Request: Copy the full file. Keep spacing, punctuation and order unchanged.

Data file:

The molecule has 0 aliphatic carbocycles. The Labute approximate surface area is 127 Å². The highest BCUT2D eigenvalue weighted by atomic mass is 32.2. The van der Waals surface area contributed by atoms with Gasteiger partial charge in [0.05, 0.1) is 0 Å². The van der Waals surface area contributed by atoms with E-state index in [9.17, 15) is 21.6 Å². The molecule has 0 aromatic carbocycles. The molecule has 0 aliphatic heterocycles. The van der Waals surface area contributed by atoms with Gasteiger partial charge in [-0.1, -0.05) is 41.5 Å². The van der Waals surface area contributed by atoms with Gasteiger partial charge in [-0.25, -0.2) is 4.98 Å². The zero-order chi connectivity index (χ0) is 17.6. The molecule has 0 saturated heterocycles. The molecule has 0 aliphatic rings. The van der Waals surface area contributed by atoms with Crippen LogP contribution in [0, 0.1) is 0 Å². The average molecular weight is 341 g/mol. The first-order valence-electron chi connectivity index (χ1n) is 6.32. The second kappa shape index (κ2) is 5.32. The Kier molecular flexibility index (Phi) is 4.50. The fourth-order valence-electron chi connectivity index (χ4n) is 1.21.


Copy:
The molecule has 0 aliphatic carbocycles. The Labute approximate surface area is 127 Å². The highest BCUT2D eigenvalue weighted by atomic mass is 32.2. The van der Waals surface area contributed by atoms with Gasteiger partial charge in [0.05, 0.1) is 0 Å². The van der Waals surface area contributed by atoms with E-state index in [9.17, 15) is 21.6 Å². The molecule has 0 aromatic carbocycles. The molecule has 0 aliphatic heterocycles. The van der Waals surface area contributed by atoms with Gasteiger partial charge in [-0.1, -0.05) is 41.5 Å². The van der Waals surface area contributed by atoms with Gasteiger partial charge in [-0.25, -0.2) is 4.98 Å². The zero-order chi connectivity index (χ0) is 17.6. The molecule has 0 saturated heterocycles. The molecule has 0 aliphatic rings. The van der Waals surface area contributed by atoms with Crippen LogP contribution in [0, 0.1) is 0 Å². The average molecular weight is 341 g/mol. The first-order valence-electron chi connectivity index (χ1n) is 6.32. The second kappa shape index (κ2) is 5.32. The Kier molecular flexibility index (Phi) is 4.50. The fourth-order valence-electron chi connectivity index (χ4n) is 1.21.